Salt Spring Island Residents Demand Change in Bylaw System

Property owners say pandemic has worsened ‘flawed’ enforcement

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By Meg McLachlan 

Residents of the most populous Gulf Island are speaking out over what they are calling unfair bylaw enforcement of the Islands Trust mandate “to preserve and protect.”

The Islands Trust was established in 1974 as both a local entity as well as a larger federation encompassing 13 major islands and 450 smaller ones. On Salt Spring Island, elected Trustee Laura Patrick sits on both the local committee as well as the federation. Although the latter governing body is responsible for the bylaw enforcement budget, Patrick says they maintain an arm’s length in operation.

“We make the rules, so we shouldn’t be the ones that are now enforcing the rules,” Patrick said.

However, according to Patrick, the Trust can steer bylaw officers toward the enforcement of certain regulations.

“We can instruct bylaw enforcement to either avoid bylaw enforcement on certain topics or pay attention to bylaw enforcement on certain topics,” Patrick said.

Under the Islands Trust bylaw system, when a property owner receives a fine, the onus falls on them to prove they are not in violation of any bylaws.

Guilty until proven innocent

Mielle Chandler, long time island resident and owner of a nine-acre farm, says the bylaw enforcement system has become more draconian, especially since the pandemic began.

“When you’re criminally charged, you immediately have all of these protections, like innocent until proven guilty,” Chandler said. “In the bylaw process, you never get to know who made the allegations against you.”

Chandler had given her 80-year-old mother the use of her cottage on the island at the beginning of the pandemic. And while planning to build another structure for herself, she decided to sleep in her trailer on her property. “In order to build a house and a barn and an outbuilding, we need to sleep somewhere,” Chandler said.

But she was forced to leave her trailer for sleeping in it for more than 90 days after complaints were made to bylaw officers.

In order to avoid a fine Chandler had to demonstrate she was not violating the bylaw. “Every night I would video myself, proving I’m not sleeping [in my trailer] and post it to Facebook,” Chandler said.

On Oct 6, 2020, the Islands Trust passed a standing resolution instructing bylaw officers to stop enforcement of unlawful buildings during COVID-19 after receiving multiple complaints from residents.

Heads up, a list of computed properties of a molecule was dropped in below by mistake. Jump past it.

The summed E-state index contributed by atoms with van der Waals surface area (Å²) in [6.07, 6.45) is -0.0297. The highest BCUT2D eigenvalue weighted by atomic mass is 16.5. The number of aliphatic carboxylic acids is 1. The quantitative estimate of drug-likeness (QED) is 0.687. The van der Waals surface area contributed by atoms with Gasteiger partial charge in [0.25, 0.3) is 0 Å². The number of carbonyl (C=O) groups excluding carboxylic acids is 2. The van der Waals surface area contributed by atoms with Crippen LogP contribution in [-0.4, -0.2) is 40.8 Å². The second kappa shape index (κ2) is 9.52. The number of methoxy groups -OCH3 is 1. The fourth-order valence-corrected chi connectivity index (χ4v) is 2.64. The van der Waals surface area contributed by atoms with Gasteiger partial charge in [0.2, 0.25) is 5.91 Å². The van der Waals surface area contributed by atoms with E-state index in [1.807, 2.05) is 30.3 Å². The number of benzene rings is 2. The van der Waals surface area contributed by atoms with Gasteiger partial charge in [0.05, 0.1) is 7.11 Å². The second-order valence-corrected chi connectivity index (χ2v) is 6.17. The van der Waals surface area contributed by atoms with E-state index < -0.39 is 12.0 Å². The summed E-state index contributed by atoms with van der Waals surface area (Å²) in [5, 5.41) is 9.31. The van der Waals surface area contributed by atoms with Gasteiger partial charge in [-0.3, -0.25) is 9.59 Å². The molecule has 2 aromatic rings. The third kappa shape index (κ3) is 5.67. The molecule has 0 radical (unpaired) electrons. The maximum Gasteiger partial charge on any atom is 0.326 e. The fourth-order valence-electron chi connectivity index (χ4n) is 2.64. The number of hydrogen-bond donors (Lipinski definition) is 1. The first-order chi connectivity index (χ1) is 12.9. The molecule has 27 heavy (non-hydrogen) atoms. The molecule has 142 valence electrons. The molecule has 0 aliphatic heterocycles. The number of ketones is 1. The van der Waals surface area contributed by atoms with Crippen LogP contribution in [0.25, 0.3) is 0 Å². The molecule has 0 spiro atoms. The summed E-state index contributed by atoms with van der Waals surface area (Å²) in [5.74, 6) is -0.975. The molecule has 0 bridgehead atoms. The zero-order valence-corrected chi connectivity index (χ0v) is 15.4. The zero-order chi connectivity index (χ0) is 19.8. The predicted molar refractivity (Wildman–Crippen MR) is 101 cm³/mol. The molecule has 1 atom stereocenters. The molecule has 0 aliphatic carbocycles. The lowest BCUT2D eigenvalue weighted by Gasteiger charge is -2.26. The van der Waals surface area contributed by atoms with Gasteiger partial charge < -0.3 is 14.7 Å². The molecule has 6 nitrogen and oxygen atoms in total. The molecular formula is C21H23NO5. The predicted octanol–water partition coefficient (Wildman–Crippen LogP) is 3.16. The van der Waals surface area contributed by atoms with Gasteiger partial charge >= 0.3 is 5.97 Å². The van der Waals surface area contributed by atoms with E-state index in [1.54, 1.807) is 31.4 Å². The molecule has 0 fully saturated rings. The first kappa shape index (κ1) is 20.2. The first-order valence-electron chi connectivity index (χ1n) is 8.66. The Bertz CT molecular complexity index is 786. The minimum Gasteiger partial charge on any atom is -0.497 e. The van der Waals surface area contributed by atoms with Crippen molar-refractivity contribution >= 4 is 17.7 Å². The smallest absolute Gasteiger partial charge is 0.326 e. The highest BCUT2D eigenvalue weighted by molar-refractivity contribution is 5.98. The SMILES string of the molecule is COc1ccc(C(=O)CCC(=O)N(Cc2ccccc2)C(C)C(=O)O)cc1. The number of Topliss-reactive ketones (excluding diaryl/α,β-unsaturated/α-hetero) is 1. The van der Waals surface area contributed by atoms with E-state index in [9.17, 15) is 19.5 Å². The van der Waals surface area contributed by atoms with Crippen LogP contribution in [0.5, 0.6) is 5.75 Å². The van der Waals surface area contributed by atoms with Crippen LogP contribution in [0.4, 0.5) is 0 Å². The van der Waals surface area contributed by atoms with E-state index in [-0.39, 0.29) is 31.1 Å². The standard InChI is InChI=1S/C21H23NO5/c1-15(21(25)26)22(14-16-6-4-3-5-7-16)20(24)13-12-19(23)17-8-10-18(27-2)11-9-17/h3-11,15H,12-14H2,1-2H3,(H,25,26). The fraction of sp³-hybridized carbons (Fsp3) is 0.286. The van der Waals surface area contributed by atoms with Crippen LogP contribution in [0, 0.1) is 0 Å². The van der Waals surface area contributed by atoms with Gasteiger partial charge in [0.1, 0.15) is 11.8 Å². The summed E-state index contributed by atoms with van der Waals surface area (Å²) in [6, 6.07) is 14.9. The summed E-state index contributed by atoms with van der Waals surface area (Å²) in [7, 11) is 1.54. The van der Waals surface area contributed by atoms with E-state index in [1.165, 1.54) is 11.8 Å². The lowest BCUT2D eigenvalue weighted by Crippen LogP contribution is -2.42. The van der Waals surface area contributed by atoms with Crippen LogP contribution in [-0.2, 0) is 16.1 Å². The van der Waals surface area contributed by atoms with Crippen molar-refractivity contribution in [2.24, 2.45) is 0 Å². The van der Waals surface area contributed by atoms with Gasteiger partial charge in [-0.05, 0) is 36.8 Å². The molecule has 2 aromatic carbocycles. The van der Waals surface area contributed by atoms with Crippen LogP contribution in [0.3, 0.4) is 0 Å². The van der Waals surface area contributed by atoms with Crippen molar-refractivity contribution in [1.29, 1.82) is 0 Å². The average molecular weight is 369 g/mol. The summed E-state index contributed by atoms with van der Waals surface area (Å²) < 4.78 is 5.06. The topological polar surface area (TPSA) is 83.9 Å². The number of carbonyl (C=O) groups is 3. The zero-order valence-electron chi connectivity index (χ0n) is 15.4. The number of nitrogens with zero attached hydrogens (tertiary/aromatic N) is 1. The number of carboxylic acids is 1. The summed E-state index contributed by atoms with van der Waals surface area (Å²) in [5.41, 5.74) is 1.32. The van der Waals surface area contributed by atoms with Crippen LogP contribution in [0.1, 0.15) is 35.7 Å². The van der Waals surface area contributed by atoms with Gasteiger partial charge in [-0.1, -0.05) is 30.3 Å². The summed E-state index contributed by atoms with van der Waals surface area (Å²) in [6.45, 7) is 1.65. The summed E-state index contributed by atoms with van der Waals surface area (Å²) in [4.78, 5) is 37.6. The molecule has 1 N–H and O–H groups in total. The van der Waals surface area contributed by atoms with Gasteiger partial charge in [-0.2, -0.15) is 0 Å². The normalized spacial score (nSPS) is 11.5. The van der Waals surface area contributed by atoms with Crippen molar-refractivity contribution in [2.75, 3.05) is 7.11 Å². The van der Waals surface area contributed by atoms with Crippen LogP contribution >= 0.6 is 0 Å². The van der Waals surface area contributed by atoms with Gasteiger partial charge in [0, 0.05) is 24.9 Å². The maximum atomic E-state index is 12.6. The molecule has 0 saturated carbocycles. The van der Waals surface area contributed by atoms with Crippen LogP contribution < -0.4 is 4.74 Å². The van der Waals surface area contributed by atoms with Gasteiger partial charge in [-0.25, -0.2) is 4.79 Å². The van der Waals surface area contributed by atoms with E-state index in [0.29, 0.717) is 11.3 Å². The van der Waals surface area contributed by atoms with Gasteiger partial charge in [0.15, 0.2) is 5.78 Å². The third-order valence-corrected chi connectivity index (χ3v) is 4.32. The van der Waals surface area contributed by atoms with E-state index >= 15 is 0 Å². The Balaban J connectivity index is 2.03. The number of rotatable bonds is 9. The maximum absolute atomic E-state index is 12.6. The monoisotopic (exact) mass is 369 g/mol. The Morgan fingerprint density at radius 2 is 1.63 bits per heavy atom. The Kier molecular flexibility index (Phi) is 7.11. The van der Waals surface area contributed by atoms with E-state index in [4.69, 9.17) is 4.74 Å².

“In a way, we’re saying, we’re turning out heads,” Patrick said. However, she reminded residents these standing resolutions are temporary. “[The order] can disappear as easily as it shows up,” said Patrick.

‘The process is flawed’

According to some island property owners, they are receiving fines in the mail with little or no warning of any outstanding issue.

“The process is flawed,” said Dori Howard, owner of a well-known yoga and coaching retreat on the island, who received a number of violations in the mail last fall.

In September 2020, Howard received a letter in the mail from the Islands Trust claiming the operation of her tree house on Airbnb was suddenly an illegal building after more than two years.

“I’m allowed to have a bed and breakfast on my property in a seasonal cottage, and that’s what I have,” said Howard.

After the Trust announced the standing resolution in October, Howard believed it would put a pause on her violation and expressed this to the enforcement officer who administered the fine.

In a phone call a few weeks later, Howard said she was told by the administering officer that he was sending her another letter.

According to Howard, she never received a letter or a warning, just eight tickets totalling $8,000 in fines.

Bylaw compliance and enforcement manager Warren Dingman, who represents the Islands Trust, says the bylaw enforcement process is fair.

“When someone receives a …complaint…we send the property owner a letter”, said Dingman. “That is the first notice that a person gets.”

Following that, a file is opened, and a discussion is requested between a bylaw officer and property owner where a site visit is arranged.

“Then, after that, they can get a demand letter. Asking and requesting compliance if that deadline is not met. They will get what we call a bylaw violation warning notice. It’s in the form of a ticket,” Dingman said.

Among Howard’s eight tickets were claims she was operating a commercial venture in her workshop, which she says she has not done. She was accused of spreading gravel fill on her property, which she claims is false.

Howard was ticketed for having a building within 15 metres of a body of water, which she says it is not.

When Howard asked Dingman for evidence they have for any of these violations, Dingman cited an aerial screenshot of Howard’s property she believes is from Google Earth.

“[They] have no substantive evidence. [They] have not come here to look at it. [They] are giving me tickets for things that should never have been issued in the first place,” Howard said.

Patrick believes the lack of communication has been a major issue for bylaw enforcement during the pandemic.

“Typically, without the pandemic being present, they would go and inspect the properties. They would immediately get the feel for the persons’ reactions to their situation,” said Patrick. “And we can’t get that over Zoom [or] in a letter writing environment.”

Even prior to the pandemic, the lack of communication from the Islands Trust has been something Patrick wants to fix.

“You can move to this island, buy a house and start living here and not even know the Islands Trust exists,” she said. “That’s a problem.”

 

 

 

 

 

 

 

 

 

 

 

 

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